Wilson, the sporting goods company, posted an ad on Instagram declaring
DURING A MATCH, VOLLEYBALL PLAYERS ON AVERAGE JUMP 300 TIMES.
The ad is accompanied by an illustration that depicts female beach volleyball players, which implies that this number applies to beach volleyball specifically. This number appears unusually high, so I inquired as to the source of the number.
Michelle Magsamen checked with the marketing department of Wilson, and provided three links that are the alleged source of this figure:
- From Redbull.com – 8 stats that show why beach volleyball is the best
A beach ’baller jumps on average 300 times per game.
In this article, the author Jonno Turner reports an average of 300 jumps per game – not per match as reported by the advertisement.
- From Schoolgamesfinals.org – this is an article written to encourage people to watch indoor volleyball at the school games of Loughborough University. The stat is reported at 300 times per match, but with indoor volleyball, there are up to five games per match, unlike the three set maximum for beach volleyball.
- A contributing article in Volleywood.net – written as “10 fun facts about volleyball”, it is a direct reprint from an article Ten fun facts about Volleyball from the website 10-facts-about.com. Fact 4 is listed as:
Most volleyball players jump about 300 times a match.
In all likelihood, this last link is the main source of this number, and was continually misinterpreted by the other writers to fit their current narratives. I tracked 10-facts-about.com to a company in Sweden called NanOak Technologies, appears to be a “content farm” – they produce these sites and brands like 10-facts-about and Wisefacts – ostensibly pouring out random interesting “facts” to attract page views, and therefore sell advertising. There is no verifiable vetting of this information, but they are cherrypicked to most likely to appeal to confirmation bias.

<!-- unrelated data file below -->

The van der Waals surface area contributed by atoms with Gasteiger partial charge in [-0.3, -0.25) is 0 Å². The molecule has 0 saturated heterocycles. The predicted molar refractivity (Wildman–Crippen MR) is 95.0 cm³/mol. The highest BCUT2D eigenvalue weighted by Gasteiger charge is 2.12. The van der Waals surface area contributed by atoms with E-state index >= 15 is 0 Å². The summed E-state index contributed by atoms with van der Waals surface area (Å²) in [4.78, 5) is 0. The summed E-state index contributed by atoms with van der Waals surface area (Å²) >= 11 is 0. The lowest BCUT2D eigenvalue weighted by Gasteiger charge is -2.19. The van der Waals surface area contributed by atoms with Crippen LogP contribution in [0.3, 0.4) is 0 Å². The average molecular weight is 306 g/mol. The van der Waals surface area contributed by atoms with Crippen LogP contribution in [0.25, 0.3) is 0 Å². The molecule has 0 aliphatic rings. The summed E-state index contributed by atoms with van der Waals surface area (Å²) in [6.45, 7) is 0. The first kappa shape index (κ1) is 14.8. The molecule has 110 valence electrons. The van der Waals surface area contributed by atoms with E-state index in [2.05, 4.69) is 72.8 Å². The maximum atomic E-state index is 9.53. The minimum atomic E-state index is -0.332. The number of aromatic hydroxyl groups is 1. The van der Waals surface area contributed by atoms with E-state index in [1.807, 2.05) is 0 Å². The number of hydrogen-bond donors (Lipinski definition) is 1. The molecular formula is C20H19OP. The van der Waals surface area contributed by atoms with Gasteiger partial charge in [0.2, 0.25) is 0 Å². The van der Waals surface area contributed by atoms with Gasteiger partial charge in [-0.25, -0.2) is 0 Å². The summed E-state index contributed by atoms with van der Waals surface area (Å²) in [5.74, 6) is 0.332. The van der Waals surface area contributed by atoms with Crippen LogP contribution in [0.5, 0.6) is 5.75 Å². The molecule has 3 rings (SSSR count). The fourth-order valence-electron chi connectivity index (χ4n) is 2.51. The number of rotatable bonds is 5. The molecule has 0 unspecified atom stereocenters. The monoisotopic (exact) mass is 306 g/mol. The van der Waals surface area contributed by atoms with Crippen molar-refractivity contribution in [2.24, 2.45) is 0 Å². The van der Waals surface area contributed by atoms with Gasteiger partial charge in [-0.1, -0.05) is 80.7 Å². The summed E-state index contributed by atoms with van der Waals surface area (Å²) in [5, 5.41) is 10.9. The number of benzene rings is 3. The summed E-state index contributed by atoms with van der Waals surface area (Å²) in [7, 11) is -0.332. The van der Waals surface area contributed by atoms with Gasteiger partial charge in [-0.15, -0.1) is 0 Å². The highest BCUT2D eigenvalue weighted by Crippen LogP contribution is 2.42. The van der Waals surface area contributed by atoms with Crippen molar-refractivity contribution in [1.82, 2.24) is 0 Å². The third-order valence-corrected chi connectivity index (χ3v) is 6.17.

In effect, this is fake news – unvetted information that is twisted just to profit from the misinformation. Though Wilson may have citations, those sources are ultimately unreliable at best.
So what is the real number?
Is there real data on the number of times beach volleyball athletes jump on average in a match? Much more peer reviewed data studies the indoor game, but there are some data on beach volleyball.
- Loren Anderson of Rise Volleyball Academy did some research on this during a discussion on the Facebook group Beach Volleyball Coaches. He tracked the all the jumps during the gold medal match at the FIVB 4-star beach tournament in the Hague between USA and Brazil. He counted 201 total jumps for all players, averaging 50 jumps per player over the match (~25 jumps per set).
- Loren also found a 2009 report from Slovenia (Turpin et al, 2009) that tracked the number and types of jumps during four matches of elite beach volleyball players during a tournament in 2006. They report a total average of 167.5 jumps per match (with a very large variance of 38.5), which comes down to about 40 jumps per player per match, or 20 per set.
- Perhaps most useful is that the FIVB report The Picture of the Game, last produced to statistically analyze 12 men’s and 12 women’s matches, and provides some pretty detailed stats and heat maps of defense. On page 37, it reports an average of 405.8 jumps per match (162.3 per set) for women, and 396.8 jumps per match (158.7 per set) for men. Dividing between the four athletes on the court, that comes down to ~40 jumps per set – which is consistent with the Turpin et al report.
Granted, these are for elite volleyball players playing in high stakes tournaments, but it’s still nowhere near the 300 jumps per match average per player. In fact, only if you account for the jumping of all players on both teams in beach volleyball can you come close to this average number.
Based on this research, the average number of jumps per player per match in beach volleyball seems to be between 40–80.